by John D. Morris, Ph.D.
“Moreover the law entered, that the offense might abound. But where sin abounded, grace did much more abound.” (Romans 5:20)
This is the day which Americans set aside to reflect on the blessings of God which have been showered on us in the previous year. All other holidays, even Christmas and Easter, can be skewed into a non-Christian meaning, but not Thanksgiving. Historically, it was a time to give thanks to God for the bountiful harvest, and experientially, while there are those to whom we should give thanks for particular favors, there is only one to whom we can give thanks for the blessings of life. Nothing else makes sense.
Christians, of course, have much more for which to give thanks than the non-believer, or at least they have the eyes with which to see and the heart with which to recognize God’s blessings. Indeed, Paul instructs us that “in every thing [we should] give thanks: for this is the will of God in Christ Jesus concerning you” (1 Thessalonians 5:18); the tense of the verb implying a habitual, continual thanksgiving.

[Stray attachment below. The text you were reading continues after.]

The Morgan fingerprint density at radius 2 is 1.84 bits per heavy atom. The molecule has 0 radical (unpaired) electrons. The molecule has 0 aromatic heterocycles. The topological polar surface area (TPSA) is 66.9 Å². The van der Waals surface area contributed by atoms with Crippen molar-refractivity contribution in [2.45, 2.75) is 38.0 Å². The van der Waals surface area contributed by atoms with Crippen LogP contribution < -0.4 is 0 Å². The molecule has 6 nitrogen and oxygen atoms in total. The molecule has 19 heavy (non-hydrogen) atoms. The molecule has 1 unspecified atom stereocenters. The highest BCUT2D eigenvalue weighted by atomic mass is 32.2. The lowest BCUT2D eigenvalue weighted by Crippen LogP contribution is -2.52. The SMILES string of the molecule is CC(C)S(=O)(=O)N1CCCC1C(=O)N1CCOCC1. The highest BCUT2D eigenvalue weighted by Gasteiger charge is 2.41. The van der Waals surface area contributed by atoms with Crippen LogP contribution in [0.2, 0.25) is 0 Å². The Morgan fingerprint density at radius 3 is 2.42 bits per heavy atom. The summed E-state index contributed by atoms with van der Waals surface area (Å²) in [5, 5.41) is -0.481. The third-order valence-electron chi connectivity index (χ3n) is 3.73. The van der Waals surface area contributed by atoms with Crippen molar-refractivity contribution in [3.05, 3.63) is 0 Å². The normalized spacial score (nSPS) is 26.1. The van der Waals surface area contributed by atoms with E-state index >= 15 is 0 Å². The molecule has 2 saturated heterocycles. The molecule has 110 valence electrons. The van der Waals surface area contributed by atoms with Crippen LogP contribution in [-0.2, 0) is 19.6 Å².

But specifically, we should be thankful for His grace, which, as explained in our text, completely overwhelmed our sin and instead brought salvation and freedom from guilt. “For by grace are ye saved through faith; and that not of yourselves: it is the gift of God” (Ephesians 2:8).
Note that in our text the word “abound” appears three times. Both the offense and sin exist in abundance. But the abundance of grace comes from a different Greek word which means literally “to exist in superabundance.” But there is more. It is further modified by the prefix “much more,” implying a grace that is beyond superabundance.
On this special day of thanksgiving, let us not fail to include in those things for which we are thankful the overwhelmingly superabundant grace of God.